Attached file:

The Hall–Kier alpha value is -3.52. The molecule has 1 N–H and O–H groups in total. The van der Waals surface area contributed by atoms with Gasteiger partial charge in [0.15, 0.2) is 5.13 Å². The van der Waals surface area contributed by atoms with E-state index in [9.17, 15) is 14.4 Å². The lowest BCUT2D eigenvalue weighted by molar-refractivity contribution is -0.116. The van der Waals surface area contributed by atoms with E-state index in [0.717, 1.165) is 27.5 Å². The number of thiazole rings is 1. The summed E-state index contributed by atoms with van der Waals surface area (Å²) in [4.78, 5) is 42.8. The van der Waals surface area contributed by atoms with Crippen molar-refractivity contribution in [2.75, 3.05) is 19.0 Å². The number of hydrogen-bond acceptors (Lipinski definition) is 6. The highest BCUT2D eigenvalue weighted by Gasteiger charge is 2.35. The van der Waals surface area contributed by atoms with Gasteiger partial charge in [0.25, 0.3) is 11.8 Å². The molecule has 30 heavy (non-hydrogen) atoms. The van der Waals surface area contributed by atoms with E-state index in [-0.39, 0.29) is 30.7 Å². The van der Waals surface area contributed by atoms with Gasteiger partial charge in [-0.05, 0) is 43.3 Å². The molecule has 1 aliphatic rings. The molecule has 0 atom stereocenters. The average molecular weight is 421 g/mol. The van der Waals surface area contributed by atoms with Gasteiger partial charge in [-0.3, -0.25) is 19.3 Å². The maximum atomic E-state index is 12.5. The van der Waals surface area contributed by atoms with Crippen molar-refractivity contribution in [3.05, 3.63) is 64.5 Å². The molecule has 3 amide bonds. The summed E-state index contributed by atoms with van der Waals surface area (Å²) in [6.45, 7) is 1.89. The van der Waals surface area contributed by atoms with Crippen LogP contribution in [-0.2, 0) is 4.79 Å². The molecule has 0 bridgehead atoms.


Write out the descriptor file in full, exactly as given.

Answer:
The Hall–Kier alpha value is -3.52. The molecule has 1 N–H and O–H groups in total. The van der Waals surface area contributed by atoms with Gasteiger partial charge in [0.15, 0.2) is 5.13 Å². The van der Waals surface area contributed by atoms with E-state index in [9.17, 15) is 14.4 Å². The lowest BCUT2D eigenvalue weighted by molar-refractivity contribution is -0.116. The van der Waals surface area contributed by atoms with E-state index in [0.717, 1.165) is 27.5 Å². The number of thiazole rings is 1. The summed E-state index contributed by atoms with van der Waals surface area (Å²) in [4.78, 5) is 42.8. The van der Waals surface area contributed by atoms with Crippen molar-refractivity contribution in [2.75, 3.05) is 19.0 Å². The number of hydrogen-bond acceptors (Lipinski definition) is 6. The highest BCUT2D eigenvalue weighted by Gasteiger charge is 2.35. The van der Waals surface area contributed by atoms with Gasteiger partial charge in [0.25, 0.3) is 11.8 Å². The molecule has 30 heavy (non-hydrogen) atoms. The van der Waals surface area contributed by atoms with E-state index in [-0.39, 0.29) is 30.7 Å². The van der Waals surface area contributed by atoms with Gasteiger partial charge in [-0.05, 0) is 43.3 Å². The molecule has 1 aliphatic rings. The molecule has 0 atom stereocenters. The average molecular weight is 421 g/mol. The van der Waals surface area contributed by atoms with Gasteiger partial charge in [-0.3, -0.25) is 19.3 Å². The maximum atomic E-state index is 12.5. The van der Waals surface area contributed by atoms with Crippen molar-refractivity contribution in [3.05, 3.63) is 64.5 Å². The molecule has 3 amide bonds. The summed E-state index contributed by atoms with van der Waals surface area (Å²) in [6.45, 7) is 1.89. The van der Waals surface area contributed by atoms with Crippen LogP contribution in [-0.2, 0) is 4.79 Å². The molecule has 0 bridgehead atoms.